The Third Leader: Continuity in a changing world

Click to follow
The Independent Online

Welcome. Spring is here, I notice, harbingered in by the traditional blizzard between Norwich and Thetford at the weekend. You will notice, at this time of magical burgeonings and pulsing vitality, that we today present you with a newspaper resoundingly and similarly renewed. Nevertheless, there can be too much change, you know. Humanity requires the consolation of constants. It is not that long, after all, since the rising of the sun was not considered guaranteed unless there had been only a slightly more bloody ritual sacrifice of the kind recently visited on poor Howard Flight.

Welcome. Spring is here, I notice, harbingered in by the traditional blizzard between Norwich and Thetford at the weekend. You will notice, at this time of magical burgeonings and pulsing vitality, that we today present you with a newspaper resoundingly and similarly renewed. Nevertheless, there can be too much change, you know. Humanity requires the consolation of constants. It is not that long, after all, since the rising of the sun was not considered guaranteed unless there had been only a slightly more bloody ritual sacrifice of the kind recently visited on poor Howard Flight.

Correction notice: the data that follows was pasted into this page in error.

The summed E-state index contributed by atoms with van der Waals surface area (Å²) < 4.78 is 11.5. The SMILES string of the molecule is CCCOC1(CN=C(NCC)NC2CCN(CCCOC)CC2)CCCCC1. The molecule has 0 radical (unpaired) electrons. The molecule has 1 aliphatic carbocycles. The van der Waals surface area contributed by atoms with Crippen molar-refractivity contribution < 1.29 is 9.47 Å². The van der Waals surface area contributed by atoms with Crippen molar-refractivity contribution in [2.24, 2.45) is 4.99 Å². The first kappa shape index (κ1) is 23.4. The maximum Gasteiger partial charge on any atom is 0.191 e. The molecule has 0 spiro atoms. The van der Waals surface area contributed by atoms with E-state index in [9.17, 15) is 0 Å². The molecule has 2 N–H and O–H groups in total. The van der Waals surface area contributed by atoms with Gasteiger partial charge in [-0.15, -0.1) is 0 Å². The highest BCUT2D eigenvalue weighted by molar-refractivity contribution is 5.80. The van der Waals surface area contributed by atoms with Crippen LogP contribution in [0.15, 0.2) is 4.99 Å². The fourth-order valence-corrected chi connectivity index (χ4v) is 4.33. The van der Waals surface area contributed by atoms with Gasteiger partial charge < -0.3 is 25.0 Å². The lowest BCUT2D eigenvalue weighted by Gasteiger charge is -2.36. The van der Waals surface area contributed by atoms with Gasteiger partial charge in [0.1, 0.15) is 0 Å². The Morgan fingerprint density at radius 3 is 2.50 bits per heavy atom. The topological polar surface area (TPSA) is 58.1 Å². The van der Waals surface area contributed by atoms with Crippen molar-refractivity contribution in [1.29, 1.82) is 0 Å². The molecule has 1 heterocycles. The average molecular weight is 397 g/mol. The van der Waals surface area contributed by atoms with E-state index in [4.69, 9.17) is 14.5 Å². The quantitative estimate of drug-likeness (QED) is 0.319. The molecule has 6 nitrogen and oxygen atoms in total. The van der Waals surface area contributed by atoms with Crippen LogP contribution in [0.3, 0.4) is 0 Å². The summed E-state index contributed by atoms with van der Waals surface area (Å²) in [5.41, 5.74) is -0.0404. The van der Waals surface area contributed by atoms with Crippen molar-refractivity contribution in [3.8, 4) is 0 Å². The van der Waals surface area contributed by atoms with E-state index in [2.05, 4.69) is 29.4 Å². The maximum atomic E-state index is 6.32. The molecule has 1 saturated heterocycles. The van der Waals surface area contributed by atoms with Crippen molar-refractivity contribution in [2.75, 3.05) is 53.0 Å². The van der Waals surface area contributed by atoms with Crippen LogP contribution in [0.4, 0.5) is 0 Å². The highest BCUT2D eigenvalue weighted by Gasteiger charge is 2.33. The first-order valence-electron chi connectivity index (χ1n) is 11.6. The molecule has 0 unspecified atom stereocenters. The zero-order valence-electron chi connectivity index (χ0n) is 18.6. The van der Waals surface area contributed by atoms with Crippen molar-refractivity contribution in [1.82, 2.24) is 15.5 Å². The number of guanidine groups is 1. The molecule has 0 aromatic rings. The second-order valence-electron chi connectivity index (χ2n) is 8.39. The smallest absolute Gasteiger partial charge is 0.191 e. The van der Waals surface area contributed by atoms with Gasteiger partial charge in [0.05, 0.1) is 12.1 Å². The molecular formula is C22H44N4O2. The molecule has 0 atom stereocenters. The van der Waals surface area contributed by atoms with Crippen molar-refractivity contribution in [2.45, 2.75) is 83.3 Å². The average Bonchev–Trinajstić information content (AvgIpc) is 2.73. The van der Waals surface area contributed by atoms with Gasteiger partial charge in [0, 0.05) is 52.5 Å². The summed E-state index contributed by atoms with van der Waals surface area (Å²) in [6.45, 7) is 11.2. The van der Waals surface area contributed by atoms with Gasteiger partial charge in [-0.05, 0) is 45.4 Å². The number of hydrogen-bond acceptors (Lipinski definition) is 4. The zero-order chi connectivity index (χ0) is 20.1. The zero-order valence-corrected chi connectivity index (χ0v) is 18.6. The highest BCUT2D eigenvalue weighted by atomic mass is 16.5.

So it is good to get the latest news on proboscidean overkill. You may recall that the demise of the woolly mammoth used to be blamed on a change in the weather. Now scientists are arguing that it was caused by too much hunting of the mighty creatures. Imagine, if you will, the impassioned arguments in the flickering cavelight between the conservationists and the hunters, with urgent representations from the gatherers, who might well have been in two minds, quite possibly preferring acorns.

Such ponderings on the prehistoric and unchanging somehow lead me to the Duke of Edinburgh, who, as usual, wants to chop down trees in Windsor Great Park. These ones, though stricken, are home to several rare species of beetle. Here in The Third Leader department, we also find it pleasingly reassuring that Windsor is one of the most important sites for dead wood in the country, if not the world.

Comments